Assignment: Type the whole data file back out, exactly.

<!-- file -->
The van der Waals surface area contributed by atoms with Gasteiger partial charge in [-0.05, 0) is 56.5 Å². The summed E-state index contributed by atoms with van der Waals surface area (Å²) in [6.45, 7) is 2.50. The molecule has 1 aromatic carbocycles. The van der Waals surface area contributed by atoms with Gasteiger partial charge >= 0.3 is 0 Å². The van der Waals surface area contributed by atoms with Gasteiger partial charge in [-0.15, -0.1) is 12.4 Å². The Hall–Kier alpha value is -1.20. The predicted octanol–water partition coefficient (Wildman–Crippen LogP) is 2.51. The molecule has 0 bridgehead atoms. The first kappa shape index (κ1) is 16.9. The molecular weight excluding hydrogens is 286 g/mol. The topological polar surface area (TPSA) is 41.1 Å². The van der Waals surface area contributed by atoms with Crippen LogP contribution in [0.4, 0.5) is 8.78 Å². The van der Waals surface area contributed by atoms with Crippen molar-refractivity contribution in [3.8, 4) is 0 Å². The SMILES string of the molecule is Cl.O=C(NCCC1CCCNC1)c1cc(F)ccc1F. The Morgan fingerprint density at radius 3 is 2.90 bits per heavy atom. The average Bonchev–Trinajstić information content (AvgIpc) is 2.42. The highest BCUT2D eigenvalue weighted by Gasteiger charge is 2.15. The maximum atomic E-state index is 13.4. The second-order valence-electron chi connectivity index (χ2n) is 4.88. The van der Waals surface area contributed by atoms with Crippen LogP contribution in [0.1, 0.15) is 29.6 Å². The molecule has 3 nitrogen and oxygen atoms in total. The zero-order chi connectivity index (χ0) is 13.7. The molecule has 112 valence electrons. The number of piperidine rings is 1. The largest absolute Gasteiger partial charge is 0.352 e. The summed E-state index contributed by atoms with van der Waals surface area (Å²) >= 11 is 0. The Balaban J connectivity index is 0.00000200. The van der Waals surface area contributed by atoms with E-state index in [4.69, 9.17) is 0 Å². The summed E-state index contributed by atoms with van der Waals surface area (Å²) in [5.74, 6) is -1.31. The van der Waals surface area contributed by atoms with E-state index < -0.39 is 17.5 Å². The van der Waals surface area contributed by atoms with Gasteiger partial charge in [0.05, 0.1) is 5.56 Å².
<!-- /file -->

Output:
The van der Waals surface area contributed by atoms with Gasteiger partial charge in [-0.05, 0) is 56.5 Å². The summed E-state index contributed by atoms with van der Waals surface area (Å²) in [6.45, 7) is 2.50. The molecule has 1 aromatic carbocycles. The van der Waals surface area contributed by atoms with Gasteiger partial charge >= 0.3 is 0 Å². The van der Waals surface area contributed by atoms with Gasteiger partial charge in [-0.15, -0.1) is 12.4 Å². The Hall–Kier alpha value is -1.20. The predicted octanol–water partition coefficient (Wildman–Crippen LogP) is 2.51. The molecule has 0 bridgehead atoms. The first kappa shape index (κ1) is 16.9. The molecular weight excluding hydrogens is 286 g/mol. The topological polar surface area (TPSA) is 41.1 Å². The van der Waals surface area contributed by atoms with Crippen LogP contribution in [0.4, 0.5) is 8.78 Å². The van der Waals surface area contributed by atoms with Crippen molar-refractivity contribution in [3.8, 4) is 0 Å². The SMILES string of the molecule is Cl.O=C(NCCC1CCCNC1)c1cc(F)ccc1F. The Morgan fingerprint density at radius 3 is 2.90 bits per heavy atom. The average Bonchev–Trinajstić information content (AvgIpc) is 2.42. The highest BCUT2D eigenvalue weighted by Gasteiger charge is 2.15. The maximum atomic E-state index is 13.4. The second-order valence-electron chi connectivity index (χ2n) is 4.88. The van der Waals surface area contributed by atoms with Crippen LogP contribution in [0.1, 0.15) is 29.6 Å². The molecule has 3 nitrogen and oxygen atoms in total. The zero-order chi connectivity index (χ0) is 13.7. The molecule has 112 valence electrons. The number of piperidine rings is 1. The largest absolute Gasteiger partial charge is 0.352 e. The summed E-state index contributed by atoms with van der Waals surface area (Å²) >= 11 is 0. The Balaban J connectivity index is 0.00000200. The van der Waals surface area contributed by atoms with E-state index in [4.69, 9.17) is 0 Å². The summed E-state index contributed by atoms with van der Waals surface area (Å²) in [5.74, 6) is -1.31. The van der Waals surface area contributed by atoms with E-state index < -0.39 is 17.5 Å². The van der Waals surface area contributed by atoms with Gasteiger partial charge in [0.05, 0.1) is 5.56 Å².